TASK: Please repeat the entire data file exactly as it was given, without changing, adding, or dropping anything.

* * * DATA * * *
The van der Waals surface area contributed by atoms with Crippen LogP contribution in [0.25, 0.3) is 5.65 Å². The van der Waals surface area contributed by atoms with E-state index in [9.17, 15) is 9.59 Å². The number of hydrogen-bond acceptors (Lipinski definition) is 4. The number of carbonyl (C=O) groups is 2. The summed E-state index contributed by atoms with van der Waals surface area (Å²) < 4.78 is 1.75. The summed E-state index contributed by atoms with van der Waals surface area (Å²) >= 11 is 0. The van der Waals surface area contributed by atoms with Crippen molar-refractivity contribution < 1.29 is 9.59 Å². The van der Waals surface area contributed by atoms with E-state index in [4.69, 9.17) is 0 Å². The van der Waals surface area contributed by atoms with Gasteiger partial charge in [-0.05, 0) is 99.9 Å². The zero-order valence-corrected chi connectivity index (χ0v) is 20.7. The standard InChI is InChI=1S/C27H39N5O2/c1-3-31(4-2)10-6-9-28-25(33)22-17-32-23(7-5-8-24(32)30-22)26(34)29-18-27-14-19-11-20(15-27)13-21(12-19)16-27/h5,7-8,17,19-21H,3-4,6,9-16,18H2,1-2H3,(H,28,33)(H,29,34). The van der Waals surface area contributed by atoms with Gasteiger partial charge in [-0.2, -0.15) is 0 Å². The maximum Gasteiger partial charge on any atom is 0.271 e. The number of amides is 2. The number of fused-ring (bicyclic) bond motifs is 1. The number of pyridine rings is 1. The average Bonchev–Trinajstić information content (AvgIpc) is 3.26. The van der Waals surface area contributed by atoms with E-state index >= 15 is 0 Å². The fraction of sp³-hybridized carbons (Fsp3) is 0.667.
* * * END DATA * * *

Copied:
The van der Waals surface area contributed by atoms with Crippen LogP contribution in [0.25, 0.3) is 5.65 Å². The van der Waals surface area contributed by atoms with E-state index in [9.17, 15) is 9.59 Å². The number of hydrogen-bond acceptors (Lipinski definition) is 4. The number of carbonyl (C=O) groups is 2. The summed E-state index contributed by atoms with van der Waals surface area (Å²) < 4.78 is 1.75. The summed E-state index contributed by atoms with van der Waals surface area (Å²) >= 11 is 0. The van der Waals surface area contributed by atoms with Crippen molar-refractivity contribution < 1.29 is 9.59 Å². The van der Waals surface area contributed by atoms with E-state index in [4.69, 9.17) is 0 Å². The van der Waals surface area contributed by atoms with Gasteiger partial charge in [-0.05, 0) is 99.9 Å². The zero-order valence-corrected chi connectivity index (χ0v) is 20.7. The standard InChI is InChI=1S/C27H39N5O2/c1-3-31(4-2)10-6-9-28-25(33)22-17-32-23(7-5-8-24(32)30-22)26(34)29-18-27-14-19-11-20(15-27)13-21(12-19)16-27/h5,7-8,17,19-21H,3-4,6,9-16,18H2,1-2H3,(H,28,33)(H,29,34). The van der Waals surface area contributed by atoms with Gasteiger partial charge in [-0.2, -0.15) is 0 Å². The maximum Gasteiger partial charge on any atom is 0.271 e. The number of amides is 2. The number of fused-ring (bicyclic) bond motifs is 1. The number of pyridine rings is 1. The average Bonchev–Trinajstić information content (AvgIpc) is 3.26. The van der Waals surface area contributed by atoms with E-state index >= 15 is 0 Å². The fraction of sp³-hybridized carbons (Fsp3) is 0.667.